Isn’t it funny how we didn’t have to teach our kids to want to be first? I mean, my husband I don’t sit down for lunch and then declare, “I’m the winner!” if we finish our sandwich first! So if it isn’t a learned trait, then I suppose my kids must have just been born with the desire to be best, first, and most important. If you think about it, it traces all the way back to the story of Adam and Eve. They failed to trust that God’s plan for them was good, and sought to make themselves better by taking things in to their own hands. My kids are much the same, always seeking to establish their own importance no matter the situation. That’s why I thought that teaching about the parable of the lowest seat at the banquet may be helpful.
The Word: Luke 14:7-14
7 When he noticed how the guests picked the places of honor at the table, he told them this parable: 8 “When someone invites you to a wedding feast, do not take the place of honor, for a person more distinguished than you may have been invited. 9 If so, the host who invited both of you will come and say to you, ‘Give this person your seat.’ Then, humiliated, you will have to take the least important place. 10 But when you are invited, take the lowest place, so that when your host comes, he will say to you, ‘Friend, move up to a better place.’ Then you will be honored in the presence of all the other guests. 11 For all those who exalt themselves will be humbled, and those who humble themselves will be exalted.”
12 Then Jesus said to his host, “When you give a luncheon or dinner, do not invite your friends, your brothers or sisters, your relatives, or your rich neighbors; if you do, they may invite you back and so you will be repaid. 13 But when you give a banquet, invite the poor, the crippled, the lame, the blind, 14 and you will be blessed. Although they cannot repay you, you will be repaid at the resurrection of the righteous.”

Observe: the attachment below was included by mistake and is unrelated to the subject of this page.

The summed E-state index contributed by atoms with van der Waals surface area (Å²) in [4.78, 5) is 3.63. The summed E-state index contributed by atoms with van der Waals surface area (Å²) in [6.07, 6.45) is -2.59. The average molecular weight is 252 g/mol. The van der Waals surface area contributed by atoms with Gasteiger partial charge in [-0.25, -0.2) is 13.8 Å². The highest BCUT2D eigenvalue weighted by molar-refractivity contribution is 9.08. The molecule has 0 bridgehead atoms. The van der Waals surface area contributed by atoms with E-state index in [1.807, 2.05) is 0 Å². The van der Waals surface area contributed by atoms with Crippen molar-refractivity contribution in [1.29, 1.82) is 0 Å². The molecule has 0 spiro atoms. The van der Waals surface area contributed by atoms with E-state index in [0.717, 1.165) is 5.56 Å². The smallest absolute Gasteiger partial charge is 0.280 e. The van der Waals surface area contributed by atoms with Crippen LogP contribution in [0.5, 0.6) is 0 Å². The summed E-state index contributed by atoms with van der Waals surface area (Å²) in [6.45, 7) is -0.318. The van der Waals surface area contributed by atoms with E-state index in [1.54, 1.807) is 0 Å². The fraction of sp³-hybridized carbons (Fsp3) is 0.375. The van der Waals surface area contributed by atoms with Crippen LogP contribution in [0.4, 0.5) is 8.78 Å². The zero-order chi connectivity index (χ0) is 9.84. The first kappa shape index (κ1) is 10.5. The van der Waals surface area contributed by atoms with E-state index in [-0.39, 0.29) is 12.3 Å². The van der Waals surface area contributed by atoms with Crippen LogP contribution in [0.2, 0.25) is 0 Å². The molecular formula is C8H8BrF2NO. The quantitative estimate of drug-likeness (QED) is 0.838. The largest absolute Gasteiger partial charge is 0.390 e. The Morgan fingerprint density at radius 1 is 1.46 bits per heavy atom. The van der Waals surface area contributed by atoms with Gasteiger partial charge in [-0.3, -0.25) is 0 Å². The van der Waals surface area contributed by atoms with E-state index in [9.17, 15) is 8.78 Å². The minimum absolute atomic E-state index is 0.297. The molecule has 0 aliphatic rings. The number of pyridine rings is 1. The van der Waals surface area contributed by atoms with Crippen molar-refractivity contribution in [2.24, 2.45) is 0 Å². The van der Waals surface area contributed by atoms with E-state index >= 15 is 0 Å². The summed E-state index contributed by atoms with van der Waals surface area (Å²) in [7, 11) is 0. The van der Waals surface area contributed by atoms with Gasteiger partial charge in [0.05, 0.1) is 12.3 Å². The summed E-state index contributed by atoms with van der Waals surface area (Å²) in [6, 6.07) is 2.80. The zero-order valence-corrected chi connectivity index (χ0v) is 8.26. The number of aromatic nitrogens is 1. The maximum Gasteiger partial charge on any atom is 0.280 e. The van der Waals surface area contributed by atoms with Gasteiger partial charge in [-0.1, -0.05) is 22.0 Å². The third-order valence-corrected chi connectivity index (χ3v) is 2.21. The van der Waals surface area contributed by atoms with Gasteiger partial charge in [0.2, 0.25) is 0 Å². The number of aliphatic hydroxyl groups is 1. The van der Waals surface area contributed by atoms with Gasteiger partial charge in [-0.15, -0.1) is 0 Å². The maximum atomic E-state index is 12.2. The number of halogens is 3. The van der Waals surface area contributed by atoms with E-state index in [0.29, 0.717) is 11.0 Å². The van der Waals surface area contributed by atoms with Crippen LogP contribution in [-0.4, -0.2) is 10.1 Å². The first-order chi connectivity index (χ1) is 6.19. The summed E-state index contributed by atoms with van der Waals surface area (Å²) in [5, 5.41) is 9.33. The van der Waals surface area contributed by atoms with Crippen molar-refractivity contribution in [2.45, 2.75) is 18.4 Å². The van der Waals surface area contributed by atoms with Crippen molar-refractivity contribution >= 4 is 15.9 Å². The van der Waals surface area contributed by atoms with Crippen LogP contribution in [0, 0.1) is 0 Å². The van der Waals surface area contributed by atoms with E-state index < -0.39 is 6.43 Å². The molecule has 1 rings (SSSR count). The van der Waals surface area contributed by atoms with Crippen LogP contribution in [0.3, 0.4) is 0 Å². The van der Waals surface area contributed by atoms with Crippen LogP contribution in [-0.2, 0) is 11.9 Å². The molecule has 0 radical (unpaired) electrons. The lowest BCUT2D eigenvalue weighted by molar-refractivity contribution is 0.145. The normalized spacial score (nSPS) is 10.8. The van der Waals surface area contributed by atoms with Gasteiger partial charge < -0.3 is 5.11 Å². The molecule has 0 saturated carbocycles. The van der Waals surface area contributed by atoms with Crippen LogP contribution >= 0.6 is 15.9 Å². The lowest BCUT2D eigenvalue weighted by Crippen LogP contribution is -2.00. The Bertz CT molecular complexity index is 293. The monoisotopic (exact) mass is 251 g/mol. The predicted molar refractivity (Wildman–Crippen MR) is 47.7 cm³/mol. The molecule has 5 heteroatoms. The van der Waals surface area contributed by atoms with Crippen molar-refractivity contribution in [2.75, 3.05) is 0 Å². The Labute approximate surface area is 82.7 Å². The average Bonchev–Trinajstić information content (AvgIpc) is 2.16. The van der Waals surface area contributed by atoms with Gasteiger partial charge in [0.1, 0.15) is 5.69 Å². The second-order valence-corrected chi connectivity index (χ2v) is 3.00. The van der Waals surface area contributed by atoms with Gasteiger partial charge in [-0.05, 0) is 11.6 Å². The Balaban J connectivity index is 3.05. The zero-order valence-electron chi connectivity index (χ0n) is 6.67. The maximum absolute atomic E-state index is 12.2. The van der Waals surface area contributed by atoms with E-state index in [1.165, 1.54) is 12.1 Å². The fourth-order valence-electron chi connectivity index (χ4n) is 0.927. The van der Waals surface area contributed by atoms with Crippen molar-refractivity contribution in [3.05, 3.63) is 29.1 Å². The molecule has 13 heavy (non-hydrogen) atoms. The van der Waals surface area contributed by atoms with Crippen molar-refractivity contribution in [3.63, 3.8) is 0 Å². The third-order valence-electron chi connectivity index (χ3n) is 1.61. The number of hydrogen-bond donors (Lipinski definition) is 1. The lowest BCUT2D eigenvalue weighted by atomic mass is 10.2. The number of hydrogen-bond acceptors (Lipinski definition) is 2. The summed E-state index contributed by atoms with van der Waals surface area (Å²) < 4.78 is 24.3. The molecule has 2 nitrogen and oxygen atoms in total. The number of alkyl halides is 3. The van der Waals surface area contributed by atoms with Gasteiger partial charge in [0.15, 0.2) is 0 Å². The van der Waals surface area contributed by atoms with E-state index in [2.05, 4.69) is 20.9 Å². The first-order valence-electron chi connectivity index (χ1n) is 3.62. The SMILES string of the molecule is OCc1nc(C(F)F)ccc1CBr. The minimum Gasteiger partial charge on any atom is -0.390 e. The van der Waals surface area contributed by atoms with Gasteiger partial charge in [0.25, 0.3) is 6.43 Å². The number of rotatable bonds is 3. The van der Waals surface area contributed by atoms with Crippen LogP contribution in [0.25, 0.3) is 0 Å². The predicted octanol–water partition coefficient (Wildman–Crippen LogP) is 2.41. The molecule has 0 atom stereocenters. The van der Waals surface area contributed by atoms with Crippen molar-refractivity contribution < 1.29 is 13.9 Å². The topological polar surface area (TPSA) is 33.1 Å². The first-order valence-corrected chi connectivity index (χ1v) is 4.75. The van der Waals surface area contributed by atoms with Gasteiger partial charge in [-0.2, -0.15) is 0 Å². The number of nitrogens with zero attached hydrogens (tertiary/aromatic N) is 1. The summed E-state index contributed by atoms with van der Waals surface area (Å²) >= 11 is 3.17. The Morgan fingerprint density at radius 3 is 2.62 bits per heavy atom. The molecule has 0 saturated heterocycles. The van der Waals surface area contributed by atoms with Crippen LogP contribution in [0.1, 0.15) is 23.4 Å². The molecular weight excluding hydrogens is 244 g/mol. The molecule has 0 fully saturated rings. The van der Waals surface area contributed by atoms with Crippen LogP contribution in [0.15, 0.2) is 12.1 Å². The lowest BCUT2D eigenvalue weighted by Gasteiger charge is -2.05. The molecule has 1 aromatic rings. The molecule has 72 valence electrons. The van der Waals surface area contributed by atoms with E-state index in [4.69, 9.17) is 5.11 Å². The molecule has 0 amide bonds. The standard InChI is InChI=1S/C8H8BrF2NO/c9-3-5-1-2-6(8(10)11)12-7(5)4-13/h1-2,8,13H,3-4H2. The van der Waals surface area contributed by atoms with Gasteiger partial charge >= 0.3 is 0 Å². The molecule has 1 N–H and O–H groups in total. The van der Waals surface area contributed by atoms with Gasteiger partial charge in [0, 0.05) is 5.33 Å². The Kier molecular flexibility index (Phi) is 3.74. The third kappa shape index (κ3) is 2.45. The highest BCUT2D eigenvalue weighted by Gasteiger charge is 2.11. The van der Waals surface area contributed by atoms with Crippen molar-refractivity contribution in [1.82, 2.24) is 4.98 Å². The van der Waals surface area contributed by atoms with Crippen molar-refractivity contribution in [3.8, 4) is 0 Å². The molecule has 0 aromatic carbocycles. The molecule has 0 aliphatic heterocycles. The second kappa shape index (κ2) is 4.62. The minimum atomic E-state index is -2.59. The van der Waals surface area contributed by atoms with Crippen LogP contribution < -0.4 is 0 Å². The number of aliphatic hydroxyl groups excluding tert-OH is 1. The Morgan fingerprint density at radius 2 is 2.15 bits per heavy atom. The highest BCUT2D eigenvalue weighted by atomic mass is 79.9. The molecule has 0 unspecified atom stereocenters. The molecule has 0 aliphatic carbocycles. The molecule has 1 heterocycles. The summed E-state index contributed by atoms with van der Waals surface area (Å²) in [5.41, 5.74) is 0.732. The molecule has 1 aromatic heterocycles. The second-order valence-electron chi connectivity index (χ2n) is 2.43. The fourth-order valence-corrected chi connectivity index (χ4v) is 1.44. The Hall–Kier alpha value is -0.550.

The Main Point
In Bible times, the seating arrangement at a table was very important, and where a person sat designated how important each person was. But as we know from many other parts of the Bible, Jesus tended to turn things like that upside down! In this story, the person who pleases God isn’t the most important person, but rather the must humble person. Not to mention the fact that pointing out one’s own importance can lead to rather embarrassing experiences… Check out these verses for God’s perspective on pride and humility!
Philippians 2:3 Do nothing out of selfish ambition or vain conceit.
Rather, in humility value others above yourselves.
Proverbs 11:2 When pride comes, then comes shame, but with humility comes wisdom.
Ok, I’m not going to lie. This week I worked for three days and then left for a trip to my parents’ house. Sooooooooo, that means I didn’t actually have time to do any of these activities. Guess that means I’ll be “pinning” my own post for later! #bloggermomfail
- Have a super slow race! Have your kids race to a location and then announce that the child who came in last is the winner. Have them race again and do the same thing. See how long it takes for them to get the hang of what’s going on.
- Build a tower of blocks and ask your kids what they think will happen if you take a block off the top of the tower. Then ask what they think will happen if you take a block off the bottom. Boom goes the tower! It’s not always the things on top that are most important!
- Do something kind for someone else. I’m planning to have my kids draw pictures for the child we sponsor through Compassion International. It’s something we can do to encourage someone else, without expecting anything in return. Or you can check out this post about simple service projects kids can do.
- Look to water as an example – it always finds the lowest place. Make a path out of tinfoil on a slope in your yard. Put your hose at the top and send the water down. What can the water take with it? A rubber ducky? A boat? Can it knock down or get past an obstacle in its way? Water is very powerful even though it’s on it’s way to the lowest place.
- Act it out. Because acting things out is fun.
How do you encourage your kids to think of others and live a life of humility?
Want more parables? If you’re interested in the other parables we’ve already talked about, and what we’ve got planned next, here’s the list!